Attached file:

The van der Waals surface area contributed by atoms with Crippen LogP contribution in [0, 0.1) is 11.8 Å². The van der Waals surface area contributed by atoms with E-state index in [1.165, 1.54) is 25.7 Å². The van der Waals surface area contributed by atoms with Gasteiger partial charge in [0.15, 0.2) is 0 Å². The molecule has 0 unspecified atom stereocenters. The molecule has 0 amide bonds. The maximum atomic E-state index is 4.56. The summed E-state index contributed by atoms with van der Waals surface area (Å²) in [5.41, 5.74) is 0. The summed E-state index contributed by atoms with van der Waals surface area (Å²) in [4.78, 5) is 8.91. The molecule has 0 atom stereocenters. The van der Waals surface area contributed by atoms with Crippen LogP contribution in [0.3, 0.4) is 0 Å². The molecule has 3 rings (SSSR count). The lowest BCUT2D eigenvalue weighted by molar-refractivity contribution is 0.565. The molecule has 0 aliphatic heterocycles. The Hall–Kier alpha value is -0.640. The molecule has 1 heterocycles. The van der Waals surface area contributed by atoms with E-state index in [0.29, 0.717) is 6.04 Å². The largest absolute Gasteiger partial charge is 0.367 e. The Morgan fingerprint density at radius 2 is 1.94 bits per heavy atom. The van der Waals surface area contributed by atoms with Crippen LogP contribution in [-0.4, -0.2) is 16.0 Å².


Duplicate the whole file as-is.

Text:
The van der Waals surface area contributed by atoms with Crippen LogP contribution in [0, 0.1) is 11.8 Å². The van der Waals surface area contributed by atoms with E-state index in [1.165, 1.54) is 25.7 Å². The van der Waals surface area contributed by atoms with Gasteiger partial charge in [0.15, 0.2) is 0 Å². The molecule has 0 unspecified atom stereocenters. The molecule has 0 amide bonds. The maximum atomic E-state index is 4.56. The summed E-state index contributed by atoms with van der Waals surface area (Å²) in [5.41, 5.74) is 0. The summed E-state index contributed by atoms with van der Waals surface area (Å²) in [4.78, 5) is 8.91. The molecule has 0 atom stereocenters. The van der Waals surface area contributed by atoms with Crippen LogP contribution in [0.3, 0.4) is 0 Å². The molecule has 3 rings (SSSR count). The lowest BCUT2D eigenvalue weighted by molar-refractivity contribution is 0.565. The molecule has 0 aliphatic heterocycles. The Hall–Kier alpha value is -0.640. The molecule has 1 heterocycles. The van der Waals surface area contributed by atoms with E-state index in [0.29, 0.717) is 6.04 Å². The largest absolute Gasteiger partial charge is 0.367 e. The Morgan fingerprint density at radius 2 is 1.94 bits per heavy atom. The van der Waals surface area contributed by atoms with Crippen LogP contribution in [-0.4, -0.2) is 16.0 Å².